Vernier Software and Technology
Vernier Software & Technology

Diurnal Blood Pressure Variation

Figure from experiment 9 from Human Physiology with Vernier


Blood pressure is determined by the output of the heart and the resistance to flow in the vascular system. These, in turn, are affected by factors such as the levels of certain hormones (renin, angiotensin II, aldosterone, cortisol, epinephrine, and norepinephrine), physical activity, emotional or physical stress, salt intake, and smoking. Blood pressure usually reaches a high at 6 a.m. and a low between 2 and 4 a.m. Small peaks and valleys occur every one to two hours throughout the day. For this reason, health care providers measure blood pressure at random times on multiple occasions before diagnosing hypertension, or elevated blood pressure.


In this experiment, you will

  • Obtain graphical representation of blood pressure measured at different times of the day.
  • Analyze the variability of blood pressure readings individually and as a class.
  • Correlate your findings with variables that may have influenced your blood pressure.

Sensors and Equipment

This experiment features the following Vernier sensors and equipment.

Additional Requirements

You may also need an interface and software for data collection. What do I need for data collection?

Standards Correlations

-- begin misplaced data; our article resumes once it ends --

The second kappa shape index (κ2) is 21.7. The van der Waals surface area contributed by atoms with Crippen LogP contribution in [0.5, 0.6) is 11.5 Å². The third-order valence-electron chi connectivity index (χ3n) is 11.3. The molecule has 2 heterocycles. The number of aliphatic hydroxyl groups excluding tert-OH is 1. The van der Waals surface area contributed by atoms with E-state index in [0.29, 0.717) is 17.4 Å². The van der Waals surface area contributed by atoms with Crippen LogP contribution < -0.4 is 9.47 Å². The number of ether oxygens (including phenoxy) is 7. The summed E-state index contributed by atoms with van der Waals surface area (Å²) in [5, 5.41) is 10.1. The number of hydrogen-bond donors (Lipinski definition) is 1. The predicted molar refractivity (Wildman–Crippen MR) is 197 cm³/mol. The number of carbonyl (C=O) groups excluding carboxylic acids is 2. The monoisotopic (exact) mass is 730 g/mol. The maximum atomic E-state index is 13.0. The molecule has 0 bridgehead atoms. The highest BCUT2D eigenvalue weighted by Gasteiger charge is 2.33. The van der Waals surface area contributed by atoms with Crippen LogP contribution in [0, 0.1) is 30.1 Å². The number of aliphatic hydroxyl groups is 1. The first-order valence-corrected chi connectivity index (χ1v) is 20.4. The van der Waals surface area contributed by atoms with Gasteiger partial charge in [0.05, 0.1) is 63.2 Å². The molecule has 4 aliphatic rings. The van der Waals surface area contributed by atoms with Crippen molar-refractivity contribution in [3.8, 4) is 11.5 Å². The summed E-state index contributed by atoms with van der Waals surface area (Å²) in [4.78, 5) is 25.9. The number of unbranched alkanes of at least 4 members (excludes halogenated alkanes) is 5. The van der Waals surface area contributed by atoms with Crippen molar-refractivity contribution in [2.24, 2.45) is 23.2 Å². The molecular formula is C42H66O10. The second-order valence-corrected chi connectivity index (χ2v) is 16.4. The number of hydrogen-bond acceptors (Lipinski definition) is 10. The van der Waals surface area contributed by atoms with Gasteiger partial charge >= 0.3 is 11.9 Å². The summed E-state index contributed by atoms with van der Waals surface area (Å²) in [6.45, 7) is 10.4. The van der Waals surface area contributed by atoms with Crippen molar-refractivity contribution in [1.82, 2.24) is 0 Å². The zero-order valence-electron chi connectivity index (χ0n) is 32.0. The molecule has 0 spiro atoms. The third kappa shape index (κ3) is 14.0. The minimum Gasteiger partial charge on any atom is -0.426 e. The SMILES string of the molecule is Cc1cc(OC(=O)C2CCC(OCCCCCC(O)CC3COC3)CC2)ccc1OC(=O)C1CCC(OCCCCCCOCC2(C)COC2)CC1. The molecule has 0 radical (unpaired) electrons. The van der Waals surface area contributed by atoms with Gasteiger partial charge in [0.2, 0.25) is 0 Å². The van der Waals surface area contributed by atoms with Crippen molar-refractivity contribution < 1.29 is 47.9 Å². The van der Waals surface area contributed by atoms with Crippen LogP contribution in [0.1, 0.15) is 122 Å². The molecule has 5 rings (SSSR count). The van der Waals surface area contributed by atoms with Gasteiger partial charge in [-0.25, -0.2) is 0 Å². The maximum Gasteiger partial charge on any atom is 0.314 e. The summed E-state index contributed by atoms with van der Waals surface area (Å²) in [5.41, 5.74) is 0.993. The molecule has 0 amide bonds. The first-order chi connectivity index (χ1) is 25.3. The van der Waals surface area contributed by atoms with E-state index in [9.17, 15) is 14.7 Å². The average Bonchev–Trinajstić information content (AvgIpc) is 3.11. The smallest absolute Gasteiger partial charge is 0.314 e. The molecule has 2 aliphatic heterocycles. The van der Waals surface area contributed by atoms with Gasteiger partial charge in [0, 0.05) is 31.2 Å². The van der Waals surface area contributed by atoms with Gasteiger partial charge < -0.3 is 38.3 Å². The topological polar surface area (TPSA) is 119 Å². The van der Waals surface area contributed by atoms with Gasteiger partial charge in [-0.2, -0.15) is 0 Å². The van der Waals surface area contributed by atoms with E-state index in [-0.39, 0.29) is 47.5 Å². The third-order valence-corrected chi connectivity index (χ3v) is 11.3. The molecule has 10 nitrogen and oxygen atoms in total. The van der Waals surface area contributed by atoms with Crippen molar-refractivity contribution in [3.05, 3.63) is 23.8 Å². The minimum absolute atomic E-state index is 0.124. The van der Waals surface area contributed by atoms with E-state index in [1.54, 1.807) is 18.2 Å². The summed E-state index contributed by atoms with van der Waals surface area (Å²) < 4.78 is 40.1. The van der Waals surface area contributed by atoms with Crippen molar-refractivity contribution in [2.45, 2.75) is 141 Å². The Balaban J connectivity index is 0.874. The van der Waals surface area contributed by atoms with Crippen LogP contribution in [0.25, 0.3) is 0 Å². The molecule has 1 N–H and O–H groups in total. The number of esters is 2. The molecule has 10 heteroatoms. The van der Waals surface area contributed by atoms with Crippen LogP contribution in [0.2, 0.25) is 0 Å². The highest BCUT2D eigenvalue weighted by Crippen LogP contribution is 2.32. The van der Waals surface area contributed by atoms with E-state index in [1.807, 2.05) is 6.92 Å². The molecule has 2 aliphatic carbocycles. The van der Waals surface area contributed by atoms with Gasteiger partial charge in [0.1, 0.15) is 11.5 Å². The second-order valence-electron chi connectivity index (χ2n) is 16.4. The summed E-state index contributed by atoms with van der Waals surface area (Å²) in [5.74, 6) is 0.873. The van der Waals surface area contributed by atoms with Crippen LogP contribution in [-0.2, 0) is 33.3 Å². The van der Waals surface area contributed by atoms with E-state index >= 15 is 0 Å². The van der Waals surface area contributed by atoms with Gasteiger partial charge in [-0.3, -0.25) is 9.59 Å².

See all standards correlations for Human Physiology with Vernier »

Human Physiology with Vernier

See other experiments from the lab book.

1Warming Function of Nasal Passageways
2Effect of Vascularity on Skin Temperature Recovery
3Heart Rate as a Vital Sign
4Heart Rate and Exercise
5Heart Rate Response to Baroreceptor Feedback
6Effect of Coughing on Heart Rate
7Blood Pressure as a Vital Sign
8Blood Pressure and Exercise
9Diurnal Blood Pressure Variation
10Heart Rate and Blood Pressure as Vital Signs
11Heart Rate, Blood Pressure, and Exercise
12Analyzing the Heart with EKG
13Introduction to EMG
14ANeuromuscular Reflexes (with Accelerometer)
14BNeuromuscular Reflexes (without Accelerometer)
15Muscle Function Analysis
16Grip Strength Comparison
17Grip Strength and Muscle Fatigue
18EMG and Muscle Fatigue
19Lung Volumes and Capacities
20Respiratory Response to Physiologic Challenges
21Analysis of Lung Function
22Oxygen and Aerobic Metabolism
23Oxygen Extraction by the Lungs
24Effect of "Dead Space" on Oxygen Exchange

Experiment 9 from Human Physiology with Vernier Lab Book

<i>Human Physiology with Vernier</i> book cover

Included in the Lab Book

Vernier lab books include word-processing files of the student instructions, essential teacher information, suggested answers, sample data and graphs, and more.

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